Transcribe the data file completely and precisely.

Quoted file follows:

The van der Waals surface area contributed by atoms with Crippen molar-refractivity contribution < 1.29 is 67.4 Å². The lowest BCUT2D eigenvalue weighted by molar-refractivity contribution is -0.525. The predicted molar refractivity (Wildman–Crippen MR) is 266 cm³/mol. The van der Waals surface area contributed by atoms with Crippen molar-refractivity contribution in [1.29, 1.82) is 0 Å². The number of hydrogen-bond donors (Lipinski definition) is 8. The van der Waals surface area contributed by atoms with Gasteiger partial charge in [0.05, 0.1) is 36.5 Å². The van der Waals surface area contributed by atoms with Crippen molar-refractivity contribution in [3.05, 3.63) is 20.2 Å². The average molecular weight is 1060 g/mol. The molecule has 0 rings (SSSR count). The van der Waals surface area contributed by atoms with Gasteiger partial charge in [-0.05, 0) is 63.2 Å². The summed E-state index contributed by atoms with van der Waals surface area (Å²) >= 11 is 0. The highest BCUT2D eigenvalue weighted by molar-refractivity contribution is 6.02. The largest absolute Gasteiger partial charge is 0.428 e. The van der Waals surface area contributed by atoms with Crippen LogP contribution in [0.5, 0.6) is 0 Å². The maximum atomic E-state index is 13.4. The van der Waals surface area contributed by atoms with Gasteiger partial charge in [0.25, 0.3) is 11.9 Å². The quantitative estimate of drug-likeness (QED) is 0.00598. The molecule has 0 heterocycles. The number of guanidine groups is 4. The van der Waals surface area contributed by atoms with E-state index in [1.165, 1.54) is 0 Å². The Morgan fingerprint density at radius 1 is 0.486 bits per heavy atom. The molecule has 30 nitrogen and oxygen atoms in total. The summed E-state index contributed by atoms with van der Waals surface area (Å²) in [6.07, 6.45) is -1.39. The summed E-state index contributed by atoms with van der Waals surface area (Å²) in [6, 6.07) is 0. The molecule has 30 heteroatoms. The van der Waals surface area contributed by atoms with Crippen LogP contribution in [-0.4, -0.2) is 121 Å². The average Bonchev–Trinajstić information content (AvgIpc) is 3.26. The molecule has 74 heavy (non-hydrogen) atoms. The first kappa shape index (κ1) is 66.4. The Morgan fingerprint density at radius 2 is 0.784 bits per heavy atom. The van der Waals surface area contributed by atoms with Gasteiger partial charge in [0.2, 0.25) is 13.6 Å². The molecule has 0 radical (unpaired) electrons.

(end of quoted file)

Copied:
The van der Waals surface area contributed by atoms with Crippen molar-refractivity contribution < 1.29 is 67.4 Å². The lowest BCUT2D eigenvalue weighted by molar-refractivity contribution is -0.525. The predicted molar refractivity (Wildman–Crippen MR) is 266 cm³/mol. The van der Waals surface area contributed by atoms with Crippen molar-refractivity contribution in [1.29, 1.82) is 0 Å². The number of hydrogen-bond donors (Lipinski definition) is 8. The van der Waals surface area contributed by atoms with Gasteiger partial charge in [0.05, 0.1) is 36.5 Å². The van der Waals surface area contributed by atoms with Crippen molar-refractivity contribution in [3.05, 3.63) is 20.2 Å². The average molecular weight is 1060 g/mol. The molecule has 0 rings (SSSR count). The van der Waals surface area contributed by atoms with Gasteiger partial charge in [-0.05, 0) is 63.2 Å². The summed E-state index contributed by atoms with van der Waals surface area (Å²) >= 11 is 0. The highest BCUT2D eigenvalue weighted by molar-refractivity contribution is 6.02. The largest absolute Gasteiger partial charge is 0.428 e. The van der Waals surface area contributed by atoms with Crippen LogP contribution in [0.5, 0.6) is 0 Å². The maximum atomic E-state index is 13.4. The van der Waals surface area contributed by atoms with Gasteiger partial charge in [0.25, 0.3) is 11.9 Å². The quantitative estimate of drug-likeness (QED) is 0.00598. The molecule has 0 heterocycles. The number of guanidine groups is 4. The van der Waals surface area contributed by atoms with E-state index in [1.165, 1.54) is 0 Å². The Morgan fingerprint density at radius 1 is 0.486 bits per heavy atom. The molecule has 30 nitrogen and oxygen atoms in total. The summed E-state index contributed by atoms with van der Waals surface area (Å²) in [6.07, 6.45) is -1.39. The summed E-state index contributed by atoms with van der Waals surface area (Å²) in [6, 6.07) is 0. The molecule has 30 heteroatoms. The van der Waals surface area contributed by atoms with Crippen LogP contribution in [-0.4, -0.2) is 121 Å². The average Bonchev–Trinajstić information content (AvgIpc) is 3.26. The molecule has 74 heavy (non-hydrogen) atoms. The first kappa shape index (κ1) is 66.4. The Morgan fingerprint density at radius 2 is 0.784 bits per heavy atom. The van der Waals surface area contributed by atoms with Gasteiger partial charge in [0.2, 0.25) is 13.6 Å². The molecule has 0 radical (unpaired) electrons.